Opening of the Innotrans fair in Berlin

New equipment from Alstom for Luxembourg (left) and Polish manufacturer Newag for regional service in Poland are among the equipment on display at the opening of the InnoTrans exhibition in Berlin. Keith Fender

BERLIN — The world’s largest rail industry trade show, InnoTrans, is back after a four-year hiatus caused by the COVID-19 pandemic.

Large blue electric locomotive on display track
The four-axle ‘Bison’ electric locomotive was built by China’s CRRC for use by Hungarian freight railway company Rail Cargo Hungary. Keith Fender.

The show opened in Berlin today (Tuesday, September 20), with 2,834 exhibitors from 56 countries using the entire Messe Berlin exhibition grounds, which includes 26 buildings covering more than 1.7 million square feet, as well as 124 rail vehicles on display. on about 3 miles of track on site. Tens of thousands of visitors from all over the world are expected every day during the four days of the show.

Technological change and the increasing use of digital in rail operations are key themes at the show, with new trains powered by batteries and hydrogen alongside traditional electric or diesel propulsion. New locomotive designs – both full-size and in model form – are on display from builders around the world.

White passenger locomotive model with red stripe
The new Talgo electric locomotives for the German DB, being built in Madrid, are unveiled in model form. Keith Fender

The indoor exhibits showcase not only new technologies, but also international rail system construction or expansion projects, including ambitious projects in the Middle East (Saudi Arabia and United Arab Emirates) and high-speed rail projects in Poland, Germany and the Czech Republic.

Among the equipment on display: the first hydrogen passenger train for the United States, which will be presented by Stadler. The trains News Wire will feature this and hydrogen trains from other manufacturers in an upcoming report.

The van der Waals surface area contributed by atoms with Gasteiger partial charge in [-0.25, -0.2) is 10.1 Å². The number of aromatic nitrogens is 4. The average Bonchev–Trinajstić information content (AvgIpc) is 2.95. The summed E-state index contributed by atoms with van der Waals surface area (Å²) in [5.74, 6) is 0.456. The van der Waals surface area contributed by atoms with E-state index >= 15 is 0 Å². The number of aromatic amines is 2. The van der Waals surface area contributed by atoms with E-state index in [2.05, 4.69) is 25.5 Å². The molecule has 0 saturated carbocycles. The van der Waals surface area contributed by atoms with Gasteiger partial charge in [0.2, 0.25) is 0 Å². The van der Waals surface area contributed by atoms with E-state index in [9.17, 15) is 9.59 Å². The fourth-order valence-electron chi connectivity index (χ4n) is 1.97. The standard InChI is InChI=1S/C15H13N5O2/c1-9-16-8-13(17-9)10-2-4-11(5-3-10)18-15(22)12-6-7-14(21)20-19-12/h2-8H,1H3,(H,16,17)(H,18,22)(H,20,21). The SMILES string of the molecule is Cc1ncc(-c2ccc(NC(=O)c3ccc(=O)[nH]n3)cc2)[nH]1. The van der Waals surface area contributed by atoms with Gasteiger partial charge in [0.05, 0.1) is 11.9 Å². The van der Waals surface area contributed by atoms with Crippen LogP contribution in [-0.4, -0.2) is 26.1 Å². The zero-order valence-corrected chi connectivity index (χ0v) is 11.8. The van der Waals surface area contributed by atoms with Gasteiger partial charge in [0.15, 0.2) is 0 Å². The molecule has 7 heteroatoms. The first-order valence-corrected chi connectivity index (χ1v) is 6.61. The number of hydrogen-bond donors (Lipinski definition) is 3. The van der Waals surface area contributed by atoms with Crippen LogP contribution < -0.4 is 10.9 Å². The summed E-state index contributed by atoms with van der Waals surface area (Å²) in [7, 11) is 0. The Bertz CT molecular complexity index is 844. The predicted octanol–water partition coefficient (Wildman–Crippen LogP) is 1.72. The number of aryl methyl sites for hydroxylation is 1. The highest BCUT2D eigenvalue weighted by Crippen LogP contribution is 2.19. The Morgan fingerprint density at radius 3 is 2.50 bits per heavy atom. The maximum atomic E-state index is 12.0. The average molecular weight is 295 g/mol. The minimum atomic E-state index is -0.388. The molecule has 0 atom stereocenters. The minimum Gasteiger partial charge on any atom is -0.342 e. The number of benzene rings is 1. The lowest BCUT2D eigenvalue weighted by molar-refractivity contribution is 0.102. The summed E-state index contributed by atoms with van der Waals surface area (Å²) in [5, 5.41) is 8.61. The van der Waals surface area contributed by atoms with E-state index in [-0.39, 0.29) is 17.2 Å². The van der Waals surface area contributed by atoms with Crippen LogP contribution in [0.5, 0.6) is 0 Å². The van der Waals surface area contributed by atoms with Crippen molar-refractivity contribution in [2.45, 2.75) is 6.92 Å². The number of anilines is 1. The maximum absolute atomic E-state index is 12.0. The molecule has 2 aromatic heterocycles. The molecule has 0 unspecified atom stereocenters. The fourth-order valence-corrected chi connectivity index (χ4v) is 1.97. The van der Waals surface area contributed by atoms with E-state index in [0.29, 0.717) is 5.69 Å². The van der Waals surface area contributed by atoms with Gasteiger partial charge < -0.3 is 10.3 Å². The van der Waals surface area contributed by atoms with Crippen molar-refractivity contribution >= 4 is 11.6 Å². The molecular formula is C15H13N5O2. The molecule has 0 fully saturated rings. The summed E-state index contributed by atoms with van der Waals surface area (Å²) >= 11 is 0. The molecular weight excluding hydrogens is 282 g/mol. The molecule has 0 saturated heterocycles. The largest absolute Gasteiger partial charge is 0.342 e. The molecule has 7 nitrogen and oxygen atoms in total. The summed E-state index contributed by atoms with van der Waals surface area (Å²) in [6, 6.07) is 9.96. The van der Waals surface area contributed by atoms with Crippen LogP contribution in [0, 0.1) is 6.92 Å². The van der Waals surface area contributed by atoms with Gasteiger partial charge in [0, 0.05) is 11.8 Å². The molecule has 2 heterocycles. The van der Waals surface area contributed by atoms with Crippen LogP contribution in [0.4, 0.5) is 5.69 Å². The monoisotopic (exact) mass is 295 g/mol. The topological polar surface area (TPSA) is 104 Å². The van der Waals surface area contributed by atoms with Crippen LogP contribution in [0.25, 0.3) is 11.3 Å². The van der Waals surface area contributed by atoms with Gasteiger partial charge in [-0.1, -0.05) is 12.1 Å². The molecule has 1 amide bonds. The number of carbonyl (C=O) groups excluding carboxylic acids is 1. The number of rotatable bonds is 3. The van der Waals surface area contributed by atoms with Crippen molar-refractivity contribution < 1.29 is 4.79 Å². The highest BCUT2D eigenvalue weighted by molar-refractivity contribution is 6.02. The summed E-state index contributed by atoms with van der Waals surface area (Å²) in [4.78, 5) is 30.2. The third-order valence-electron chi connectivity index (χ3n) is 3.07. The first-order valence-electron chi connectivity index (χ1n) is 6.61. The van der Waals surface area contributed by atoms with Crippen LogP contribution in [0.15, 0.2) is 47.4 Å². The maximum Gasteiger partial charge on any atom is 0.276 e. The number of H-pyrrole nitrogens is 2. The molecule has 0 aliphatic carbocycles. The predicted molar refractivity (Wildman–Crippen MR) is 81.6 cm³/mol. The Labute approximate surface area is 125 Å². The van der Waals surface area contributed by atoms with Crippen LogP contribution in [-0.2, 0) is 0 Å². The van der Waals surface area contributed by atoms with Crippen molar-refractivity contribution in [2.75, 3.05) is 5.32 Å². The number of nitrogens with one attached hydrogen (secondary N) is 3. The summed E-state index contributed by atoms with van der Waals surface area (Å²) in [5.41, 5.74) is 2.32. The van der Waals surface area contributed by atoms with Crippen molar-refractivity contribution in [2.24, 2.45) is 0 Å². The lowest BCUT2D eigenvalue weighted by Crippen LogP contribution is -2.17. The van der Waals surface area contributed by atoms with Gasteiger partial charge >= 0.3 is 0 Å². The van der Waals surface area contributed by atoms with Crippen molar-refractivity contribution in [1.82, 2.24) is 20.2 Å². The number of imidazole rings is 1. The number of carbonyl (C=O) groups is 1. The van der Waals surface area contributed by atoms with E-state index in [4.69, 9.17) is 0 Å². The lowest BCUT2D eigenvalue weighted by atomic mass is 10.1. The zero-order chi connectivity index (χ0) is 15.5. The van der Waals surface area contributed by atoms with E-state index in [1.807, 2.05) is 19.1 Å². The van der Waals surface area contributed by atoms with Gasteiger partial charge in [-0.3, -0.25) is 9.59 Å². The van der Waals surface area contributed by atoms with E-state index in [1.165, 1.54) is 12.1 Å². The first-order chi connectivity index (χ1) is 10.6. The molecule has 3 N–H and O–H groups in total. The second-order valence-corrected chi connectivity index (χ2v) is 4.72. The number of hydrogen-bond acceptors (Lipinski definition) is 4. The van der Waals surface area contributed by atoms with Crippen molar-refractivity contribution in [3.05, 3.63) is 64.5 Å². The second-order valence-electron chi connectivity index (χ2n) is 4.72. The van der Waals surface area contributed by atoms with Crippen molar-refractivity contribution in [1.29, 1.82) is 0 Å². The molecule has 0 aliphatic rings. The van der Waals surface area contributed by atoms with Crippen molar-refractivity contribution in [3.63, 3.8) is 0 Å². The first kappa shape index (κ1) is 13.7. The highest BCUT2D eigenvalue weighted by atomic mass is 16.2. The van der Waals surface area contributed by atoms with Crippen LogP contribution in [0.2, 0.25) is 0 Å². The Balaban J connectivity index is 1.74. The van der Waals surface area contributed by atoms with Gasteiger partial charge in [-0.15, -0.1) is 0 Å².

Ukrainian rail boss visits Berlin

Two men at the microphone
UZ leader Oleksandr Kamyshin, right, and PKP chairman Krzysztof Maminski speak to media around the world. Keith Fender

The boss of the Ukrainian railways (Ukrzaliznytsia or UZ), Oleksandr Kamyshin, participates in the show and signs multiple cooperation agreements with European railway operators. In a press conference with Polish national railway company PKP today, speaking in English, Kamyshin said it was the 209th day of the war with Russia and his system continued to be bombed or attacked daily. So far, 244 UZ employees have been killed on the job and 425 others seriously injured. He reaffirmed his country’s determination to join the European Union and commented that Ukraine was “paying a very high price for this” in the form of Russian aggression.

Kamyshin expressed his thanks to the PKP and Poland for helping transport millions of women and children as refugees in the weeks immediately following the Russian invasion, as well as transporting humanitarian aid in Ukraine and freight, especially grain, from the country. UZ and PKP have signed agreements to further develop connections and streamline the operation of cross-border rail traffic. Similar agreements were signed later in the day with German operator Deutsche Bahn.

Despite the ongoing war, several Ukrainian railway engineering companies are exhibiting at InnoTrans, eager to develop new business opportunities. Unlike previous InnoTrans fairs, no Russian companies are exhibiting there. Previously, the Russian state railway company RZD and the railway engineering company Transmashholding (partly owned by the French company Alstom) had large stands; in 2022, they are nowhere to be found.

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